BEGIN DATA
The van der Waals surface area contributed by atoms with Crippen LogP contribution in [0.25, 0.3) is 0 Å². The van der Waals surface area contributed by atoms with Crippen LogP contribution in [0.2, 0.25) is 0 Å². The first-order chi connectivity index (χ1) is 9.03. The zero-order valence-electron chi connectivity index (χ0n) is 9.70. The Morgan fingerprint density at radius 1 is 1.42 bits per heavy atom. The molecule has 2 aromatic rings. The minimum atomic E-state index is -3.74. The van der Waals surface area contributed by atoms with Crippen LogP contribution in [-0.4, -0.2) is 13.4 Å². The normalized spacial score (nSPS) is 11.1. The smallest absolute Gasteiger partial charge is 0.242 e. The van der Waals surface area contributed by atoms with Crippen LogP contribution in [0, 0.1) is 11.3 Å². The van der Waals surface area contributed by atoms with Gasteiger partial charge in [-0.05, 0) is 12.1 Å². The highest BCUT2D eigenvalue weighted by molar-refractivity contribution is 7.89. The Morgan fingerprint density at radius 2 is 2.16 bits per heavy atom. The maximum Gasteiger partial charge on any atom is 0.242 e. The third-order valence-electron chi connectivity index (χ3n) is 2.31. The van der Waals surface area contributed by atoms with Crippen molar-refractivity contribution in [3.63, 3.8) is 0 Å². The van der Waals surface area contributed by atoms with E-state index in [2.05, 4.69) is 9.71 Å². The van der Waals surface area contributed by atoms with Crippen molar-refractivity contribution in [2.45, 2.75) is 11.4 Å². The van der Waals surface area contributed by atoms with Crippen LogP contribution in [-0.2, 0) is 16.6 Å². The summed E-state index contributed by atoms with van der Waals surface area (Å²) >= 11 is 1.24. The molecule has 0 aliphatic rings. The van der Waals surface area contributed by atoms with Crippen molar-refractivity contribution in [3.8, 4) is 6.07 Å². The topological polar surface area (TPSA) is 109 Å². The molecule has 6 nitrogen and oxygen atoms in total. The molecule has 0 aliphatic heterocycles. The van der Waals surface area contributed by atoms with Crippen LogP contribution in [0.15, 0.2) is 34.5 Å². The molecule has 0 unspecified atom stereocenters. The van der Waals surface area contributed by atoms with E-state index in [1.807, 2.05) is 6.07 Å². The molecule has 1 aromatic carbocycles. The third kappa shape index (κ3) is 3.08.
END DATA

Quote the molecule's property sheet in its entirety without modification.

The van der Waals surface area contributed by atoms with Crippen LogP contribution in [0.25, 0.3) is 0 Å². The van der Waals surface area contributed by atoms with Crippen LogP contribution in [0.2, 0.25) is 0 Å². The first-order chi connectivity index (χ1) is 9.03. The zero-order valence-electron chi connectivity index (χ0n) is 9.70. The Morgan fingerprint density at radius 1 is 1.42 bits per heavy atom. The molecule has 2 aromatic rings. The minimum atomic E-state index is -3.74. The van der Waals surface area contributed by atoms with Crippen LogP contribution in [-0.4, -0.2) is 13.4 Å². The normalized spacial score (nSPS) is 11.1. The smallest absolute Gasteiger partial charge is 0.242 e. The van der Waals surface area contributed by atoms with Crippen LogP contribution in [0, 0.1) is 11.3 Å². The van der Waals surface area contributed by atoms with Gasteiger partial charge in [-0.05, 0) is 12.1 Å². The highest BCUT2D eigenvalue weighted by molar-refractivity contribution is 7.89. The Morgan fingerprint density at radius 2 is 2.16 bits per heavy atom. The maximum Gasteiger partial charge on any atom is 0.242 e. The third-order valence-electron chi connectivity index (χ3n) is 2.31. The van der Waals surface area contributed by atoms with Crippen molar-refractivity contribution in [3.63, 3.8) is 0 Å². The van der Waals surface area contributed by atoms with E-state index in [2.05, 4.69) is 9.71 Å². The van der Waals surface area contributed by atoms with Crippen molar-refractivity contribution in [2.45, 2.75) is 11.4 Å². The van der Waals surface area contributed by atoms with Crippen LogP contribution in [-0.2, 0) is 16.6 Å². The summed E-state index contributed by atoms with van der Waals surface area (Å²) >= 11 is 1.24. The molecule has 0 aliphatic rings. The van der Waals surface area contributed by atoms with Crippen molar-refractivity contribution in [3.8, 4) is 6.07 Å². The topological polar surface area (TPSA) is 109 Å². The molecule has 6 nitrogen and oxygen atoms in total. The molecule has 0 aliphatic heterocycles. The van der Waals surface area contributed by atoms with Crippen LogP contribution in [0.15, 0.2) is 34.5 Å². The molecule has 0 unspecified atom stereocenters. The van der Waals surface area contributed by atoms with E-state index in [1.807, 2.05) is 6.07 Å². The molecule has 1 aromatic carbocycles. The third kappa shape index (κ3) is 3.08.